Portland Livery Car Companies: Portland Taxi Laws Crippling, Don't Protect Customers

Big Business Finds A New Way to Kill Competition

Instead of a taxicab across town, you could take a clean, upscale Town car for the same price. But despite car services in many cities ready to take you, new regulations designed to protect big taxi companies are preventing them from doing so.

This is especially true in Portland, Ore., where regulators have waged an aggressive crackdown on car services, also known as livery drivers. A Portland city official told The Huffington Post that the only real purpose of the regulations is to target small and independent businesses, while protecting the city's taxi monopolies.

Like many cities, Portland distinguishes between limousine and executive sedan companies, and taxis. Livery services are often run by independent drivers with a single car, whereas taxis tend to have a larger, corporate framework. In comparison to the 382 legally licensed taxis in Portland, only around 160 executive sedans and 30 limos and party buses operate in the city.

In Portland, livery services must charge a minimum fare of $50, and receive reservations at least an hour in advance of pick-up. The law, which went into effect in 2009, also prohibits them from parking in front of hotels. Livery vehicles must charge a minimum rate 35 percent higher than competing taxi companies for any ride outside the city. The fine for violating the ordinance is $500 for the first offense, $1,000 for the second and suspension of permits for a third.

These sorts of regulations are usually passed in the name of consumer protection, even though they often result in consumers paying more for car rides. However, Frank Dufray, administrator for Portland's Private-for-Hire Transportation Program, which regulates both taxi and livery services, said the laws aren't intended to help consumers or the city, but to protect market share for the taxi industry.

"The main thing is that you don't want the Town cars to take all of the best fares, which are to the airport, and not leave any for the taxi industry," he said. "That's why there's a minimum fare and a one-hour wait requirement."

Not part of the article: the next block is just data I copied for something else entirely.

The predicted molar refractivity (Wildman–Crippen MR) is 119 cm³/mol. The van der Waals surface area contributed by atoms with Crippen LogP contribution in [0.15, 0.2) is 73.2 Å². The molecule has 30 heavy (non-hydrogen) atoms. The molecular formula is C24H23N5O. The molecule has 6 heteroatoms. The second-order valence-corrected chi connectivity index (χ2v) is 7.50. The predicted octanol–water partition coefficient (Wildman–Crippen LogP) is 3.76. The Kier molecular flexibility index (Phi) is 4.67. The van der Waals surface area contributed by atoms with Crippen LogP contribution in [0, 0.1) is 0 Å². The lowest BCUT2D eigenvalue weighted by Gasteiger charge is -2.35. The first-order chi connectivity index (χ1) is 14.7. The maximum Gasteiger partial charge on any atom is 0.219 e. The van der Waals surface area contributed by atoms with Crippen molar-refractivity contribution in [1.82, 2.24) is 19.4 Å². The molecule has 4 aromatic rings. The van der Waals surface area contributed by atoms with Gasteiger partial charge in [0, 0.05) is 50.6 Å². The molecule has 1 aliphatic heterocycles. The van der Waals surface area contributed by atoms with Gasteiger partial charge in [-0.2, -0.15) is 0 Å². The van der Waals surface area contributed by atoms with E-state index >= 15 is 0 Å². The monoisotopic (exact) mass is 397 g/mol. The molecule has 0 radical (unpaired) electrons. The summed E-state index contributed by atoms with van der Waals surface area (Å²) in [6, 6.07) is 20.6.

But Red Diamond, the taxi representative to Portland's City Council, defends the law, saying taxis provide an essential community service that limousines do not. "What's the point of having them out there providing the same service at the same cost if they're ultimately not providing greater services to the community?" he said. "It undermines our abilities to provide broader service to the community, and the reason it's regulated is because our community depends on these services. The rules are there for very basic, common sense, practical reasons."

Transportation economist Sam Staley, who teaches urban growth and planning at Florida State University, said there's no reason why the law should favor taxis over town cars.

"Portland's anti-livery law is an inefficient, counterproductive and anti-consumer regulation that should be repealed," Staley said. "Taxi-type services are woefully underserved in American cities, as anyone who has visited international cities knows. The distinction between traditional taxis and livery services is a legal fiction to protect traditional taxi companies from competition. All Portlanders lose out as a result."

According to John Case, Portland's limousine representative charged with voicing livery concerns to the City Council, the main competitors are two companies in business since the 1930s.